In the early 80s, Hunter recorded Garcia running changes on a piano. Finding the tape ten years later he wrote some words, which he gave to Garcia. Jerry didn't like the progression very much but Hunter asked him to try it out anyway. On February 9th, 1992, there was a quick run-through of the changes at Club Front. Jerry seemed happy with it, though he did mention that he wasn't nuts about the words to the bridge. Vince asked if there was any room for harmonies; Garcia told him "Wherever you feel them, man."
On February 21st, with the full band, they sat down to figure out how to flesh out the tune. Hunter, who I believe was at many of their rehearsals, was there with some new lyrics on hand. They started a run-through which Jerry stopped pretty quickly, telling the drummers not to double-time the rhythm: he felt it was already fast, and noted later to keep it nice and relaxed.
Once the first run finished, they had to figure out an intro. Weir suggested a little progression Garcia liked. Intro problem solved.
They ran it again; then decided to hold the C-chord on the bridge twice as long. Third run: Vince tries out some harmonies, singing "so many roads." Fourth run-through: Weir says he thinks the background vocals should be more prosaic. Garcia agrees. Vince: "What does that mean?" Garcia: "Oo-oos, not words." And that was it. Garcia said: "Well hey, guys... New song. Boom." It took a total of five tries to get the song together.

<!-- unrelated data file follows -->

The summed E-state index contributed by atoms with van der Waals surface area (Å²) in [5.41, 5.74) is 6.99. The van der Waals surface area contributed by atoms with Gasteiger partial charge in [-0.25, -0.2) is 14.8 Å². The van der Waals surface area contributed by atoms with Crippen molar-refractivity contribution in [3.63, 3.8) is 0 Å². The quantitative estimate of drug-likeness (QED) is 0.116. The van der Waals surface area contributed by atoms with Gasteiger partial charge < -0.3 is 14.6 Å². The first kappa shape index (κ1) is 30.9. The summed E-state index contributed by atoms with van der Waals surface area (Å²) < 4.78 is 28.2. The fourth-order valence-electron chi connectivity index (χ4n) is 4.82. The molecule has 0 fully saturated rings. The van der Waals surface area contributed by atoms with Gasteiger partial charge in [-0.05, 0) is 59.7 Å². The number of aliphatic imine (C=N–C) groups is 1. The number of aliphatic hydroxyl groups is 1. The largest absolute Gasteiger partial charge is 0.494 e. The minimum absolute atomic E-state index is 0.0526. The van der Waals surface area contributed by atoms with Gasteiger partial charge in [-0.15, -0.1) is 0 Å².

The atmosphere all of a sudden got all jokey. Weir wondered how he was gonna remember all the changes by tomorrow (the song was debuted in Oakland the following day); Garcia said he didn't know how any of them were gonna remember any of it. Bruce said "Fuck it, throw some index cards up there, they're never gonna know." Garcia said "How about cue cards all the way across Bruce's piano?" to which Phil quipped "How about a blonde in a top hat [like at a boxing match]" Garcia: "Yeah right. Verse 1!..."
They decided top run it a few more times to make sure they all had it straight. Bruce spent a few minutes trying to settle on some harmonies so nobody was doubling anyone. Then something about the "kokomo" line got Bruce talking about how he'd seen Chuck Berry a few times "crawling on the floor," all tweaked out on Ketamine. That started a whole conversation about K. Garcia noted how Gary Lyons (producer on Go To Heaven) used to make Weir snort Ketamine by the mound. They all agreed that stuff will throw you for a loop; Garcia "It's like getting paralysis shot into your frontal lobe." Bobby talked about walking into a New Riders session and finding Dave Torbert and Buddy Cage holding onto the soundboard, convinced it was falling over.
They took a break. When they came they noodled around a bit on some old-western-style stuff, then Topsy and It's a Man's World. Phil led the band through the changes to Wave to the Wind. Weir and Garcia didn't have the right changes. Phil told Weir he needed glasses, to which Weir replied: "I do need glasses but I just can't wear them. I'd rather be blind..."
The first run of Wave fades out on the tape.
Both tunes were first performed the next day. Wave to the Wind lasted until December '93 (21 performances). So Many Roads became a fixture for the rest of the band's existence: 55 performances; the last was at Soldier Field.